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Waitangi Day in LA: Kiwis build giant silver fern in sand

by E Jo (writer), San Diego, February 03, 2007

Credit:

Want a good reason to blow off work next Monday (besides your Superbowl hangover)? Waitangi Day. It’s a public holiday. Not an American one but still a good excuse to skip work, grab a shovel and head to the beach to build a gargantuan, sandy, silver fern. One of New Zealand’s most important holidays will be celebrated on the beach just south of the Santa Monica pier in support of New Zealand’s “Made from New Zealand” campaign. Monday February 5th 10AM digging will commence. Constructing the most colossal sand sculpture this beach has ever seen, artist Mike Mizrahi of Inside Out Productions has the monumental task of sculpting a 300 by 150 ft. silver fern out of sand. Mizrahi explains, “The Californian coast is at the other side of the Pacific Ocean from New Zealand, and I love the idea of New Zealanders making a connection across such a vast distance…By building the fern on the Californian coast, we will literally be making New Zealand’s mark on the world.”

Developed by Auckland-based creative communications partnership Ready Now, “Made from New Zealand” is a new brand representing New Zealand’s creativity and entrepreneurship. The brand hopes to connect and promote New Zealand businesses and people from all over the world. The enormous beach project is being funded by the sale of 10,517 commemorative T-shirts. This number represents the number of kilometers between Bethells Beach, New Zealand and the beach in Santa Monica. At 1:30PM, Kiwi celebrities Temuera Morrison and Martin Henderson along with New Zealanders living in the U.S. will help Mizrahi build the giant silver fern. The Waitangi Day event in Santa Monica is the global launch of the brand and will be broadcast live all over the world. It will appear via a live web-cast online (http://www.madefromnewzealand.com/) as well as being broadcast live on Māori Television. New Zealand will see the first images of the fern’s construction on the morning of February 6th at 10:30AM (Feb. 5th 1:30PM our time).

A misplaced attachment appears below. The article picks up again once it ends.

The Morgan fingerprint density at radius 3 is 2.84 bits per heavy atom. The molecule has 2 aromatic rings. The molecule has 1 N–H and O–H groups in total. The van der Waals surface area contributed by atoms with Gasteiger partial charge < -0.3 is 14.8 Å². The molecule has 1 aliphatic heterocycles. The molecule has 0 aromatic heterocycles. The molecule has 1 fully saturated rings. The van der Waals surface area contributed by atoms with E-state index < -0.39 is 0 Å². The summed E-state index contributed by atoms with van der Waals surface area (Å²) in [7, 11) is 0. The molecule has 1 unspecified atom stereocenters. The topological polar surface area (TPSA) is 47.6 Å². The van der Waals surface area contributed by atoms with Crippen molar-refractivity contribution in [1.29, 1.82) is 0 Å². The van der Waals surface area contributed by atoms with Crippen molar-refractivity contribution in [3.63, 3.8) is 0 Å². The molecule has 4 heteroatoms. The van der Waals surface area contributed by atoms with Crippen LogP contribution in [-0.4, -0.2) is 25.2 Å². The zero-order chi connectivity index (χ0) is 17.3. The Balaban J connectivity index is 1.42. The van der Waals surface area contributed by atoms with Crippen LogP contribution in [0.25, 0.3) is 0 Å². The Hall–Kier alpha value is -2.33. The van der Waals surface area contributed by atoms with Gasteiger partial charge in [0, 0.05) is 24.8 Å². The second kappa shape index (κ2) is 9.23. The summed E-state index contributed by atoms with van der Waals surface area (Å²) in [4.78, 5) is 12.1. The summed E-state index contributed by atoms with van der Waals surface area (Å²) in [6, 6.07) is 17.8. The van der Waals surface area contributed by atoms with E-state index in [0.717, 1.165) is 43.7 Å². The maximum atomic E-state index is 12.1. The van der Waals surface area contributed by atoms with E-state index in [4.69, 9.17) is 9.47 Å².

Waitangi Day is the official New Zealand holiday commemorating the signing of the Treaty of Waitangi on February 6th 1840 between the English and Māori tribal chiefs. The Treaty was drafted not as constitution but as a broad statement of principals between British officials and Māori chiefs. The founding document of New Zealand was to be an exchange of promises between two parties. Lost in translation, the wording lead to two opposing interpretations. In the English version, Māori ceded to Britain the ‘sovereignty’ of New Zealand giving the Crown the exclusive right to buy and own land and other possessions. With no word for ‘sovereignty’ in the Māori language, the British translated the semantic components of the word ‘sovereignty’ literally into their components of the Māori language. The calque ‘kawanatanga’ was formed by combining 'kawana' which means ‘governor’ with the Māori suffix 'tanga', which is similar to the English suffix 'ship'. The word ‘kawanatanga’ appeared in the Māori language for the first time in the Treaty. Thus the Māori believed that they gave up governance over their land but retained full rights to manage their own affairs, akin to the lease versus the sale of land. The delicate yet profound nuances of interpretation lead to the New Zealand Wars from 1845 to 1872. A real bone of contention, the ambiguous wording of the document and its political significance remain in dispute.